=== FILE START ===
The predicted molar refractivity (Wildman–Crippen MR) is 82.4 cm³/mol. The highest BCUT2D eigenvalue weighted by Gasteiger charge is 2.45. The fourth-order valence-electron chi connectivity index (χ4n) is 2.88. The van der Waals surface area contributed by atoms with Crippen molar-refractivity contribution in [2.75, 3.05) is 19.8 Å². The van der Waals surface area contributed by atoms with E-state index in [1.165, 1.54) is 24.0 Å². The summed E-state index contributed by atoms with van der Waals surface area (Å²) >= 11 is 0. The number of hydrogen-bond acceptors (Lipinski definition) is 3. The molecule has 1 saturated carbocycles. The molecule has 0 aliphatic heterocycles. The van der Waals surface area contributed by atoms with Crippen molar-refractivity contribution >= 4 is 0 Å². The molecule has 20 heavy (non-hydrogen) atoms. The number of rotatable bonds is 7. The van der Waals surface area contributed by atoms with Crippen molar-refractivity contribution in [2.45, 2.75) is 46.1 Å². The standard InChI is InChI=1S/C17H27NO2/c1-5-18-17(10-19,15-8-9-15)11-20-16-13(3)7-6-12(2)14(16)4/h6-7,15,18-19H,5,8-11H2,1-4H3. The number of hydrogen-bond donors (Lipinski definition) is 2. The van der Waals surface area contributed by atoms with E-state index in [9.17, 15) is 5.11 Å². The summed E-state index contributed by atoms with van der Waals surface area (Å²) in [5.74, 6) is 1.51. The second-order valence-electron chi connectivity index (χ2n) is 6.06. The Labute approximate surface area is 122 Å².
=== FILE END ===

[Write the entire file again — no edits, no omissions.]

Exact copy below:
The predicted molar refractivity (Wildman–Crippen MR) is 82.4 cm³/mol. The highest BCUT2D eigenvalue weighted by Gasteiger charge is 2.45. The fourth-order valence-electron chi connectivity index (χ4n) is 2.88. The van der Waals surface area contributed by atoms with Crippen molar-refractivity contribution in [2.75, 3.05) is 19.8 Å². The van der Waals surface area contributed by atoms with E-state index in [1.165, 1.54) is 24.0 Å². The summed E-state index contributed by atoms with van der Waals surface area (Å²) >= 11 is 0. The number of hydrogen-bond acceptors (Lipinski definition) is 3. The molecule has 1 saturated carbocycles. The molecule has 0 aliphatic heterocycles. The van der Waals surface area contributed by atoms with Crippen molar-refractivity contribution >= 4 is 0 Å². The molecule has 20 heavy (non-hydrogen) atoms. The number of rotatable bonds is 7. The van der Waals surface area contributed by atoms with Crippen molar-refractivity contribution in [2.45, 2.75) is 46.1 Å². The standard InChI is InChI=1S/C17H27NO2/c1-5-18-17(10-19,15-8-9-15)11-20-16-13(3)7-6-12(2)14(16)4/h6-7,15,18-19H,5,8-11H2,1-4H3. The number of hydrogen-bond donors (Lipinski definition) is 2. The van der Waals surface area contributed by atoms with E-state index in [9.17, 15) is 5.11 Å². The summed E-state index contributed by atoms with van der Waals surface area (Å²) in [5.74, 6) is 1.51. The second-order valence-electron chi connectivity index (χ2n) is 6.06. The Labute approximate surface area is 122 Å².